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en-caus-tic

1. painted with wax colours, fixed with heat.
2. a work of art produced by an encaustic process.



This 2,500 year old art form was used by the ancient Greeks, Egyptians and Romans. When heated, colored waxes were used to decorate the walls of tombs. Encaustic means “burn in”.

It utilizes Beeswax mixed with pigments and resins as a lightfast painting medium. This medium is usually painted with heat from an iron, hot stylus, brush or air gun. The layers of wax are fused with heat as the painting progresses and the colours resulting are rich and luminous. The wax dries immediately after the heat source is removed. Polishing with a soft cloth brings a beautiful gloss to the image which has a smooth or raised texture achieved by the techniques employed.

Encaustic paintings are perhaps the most durable form of painting, evidenced by the Faiyum mummy portraits which have survived over 2000 years without cracking, flaking or fading. Wax has several inherent qualities that allow it to withstand the test of time: it is moisture resistant, mildew and fungus resistant, and unappetizing to insects. The wax paints do not contain linseed oil which could darken with age, or poppy oil, which can crack over time. Ultimately, encaustic paintings have survived the ages because their paint film successfully seals out moisture, acids, dirt and atmospheric gases.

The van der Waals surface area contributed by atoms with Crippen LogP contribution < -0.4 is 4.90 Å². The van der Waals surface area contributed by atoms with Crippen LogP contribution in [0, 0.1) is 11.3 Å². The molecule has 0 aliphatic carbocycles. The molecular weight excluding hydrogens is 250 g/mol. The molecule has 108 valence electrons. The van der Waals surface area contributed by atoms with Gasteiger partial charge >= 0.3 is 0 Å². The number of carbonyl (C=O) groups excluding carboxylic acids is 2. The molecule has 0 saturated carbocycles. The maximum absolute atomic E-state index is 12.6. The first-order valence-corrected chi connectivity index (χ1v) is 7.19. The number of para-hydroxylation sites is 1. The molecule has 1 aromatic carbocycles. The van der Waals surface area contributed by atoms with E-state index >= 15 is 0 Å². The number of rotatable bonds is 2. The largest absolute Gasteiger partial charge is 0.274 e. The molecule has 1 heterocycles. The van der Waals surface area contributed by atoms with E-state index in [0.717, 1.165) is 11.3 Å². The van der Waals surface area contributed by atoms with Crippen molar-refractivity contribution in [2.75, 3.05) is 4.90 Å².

The finished painting can never be copied exactly, no matter how skilled the artist, so each painting is a true original that can never be repeated. Working with encaustic requires a quickness, decisiveness and willingness to both predetermine and create images as they happen.

The 20th Century has seen a rebirth of encaustic on a major scale. It is an irony of our modern age, with its emphasis on advanced technology, that a painting technique as ancient and involved as encaustic should receive such widespread interest.

Lois Moore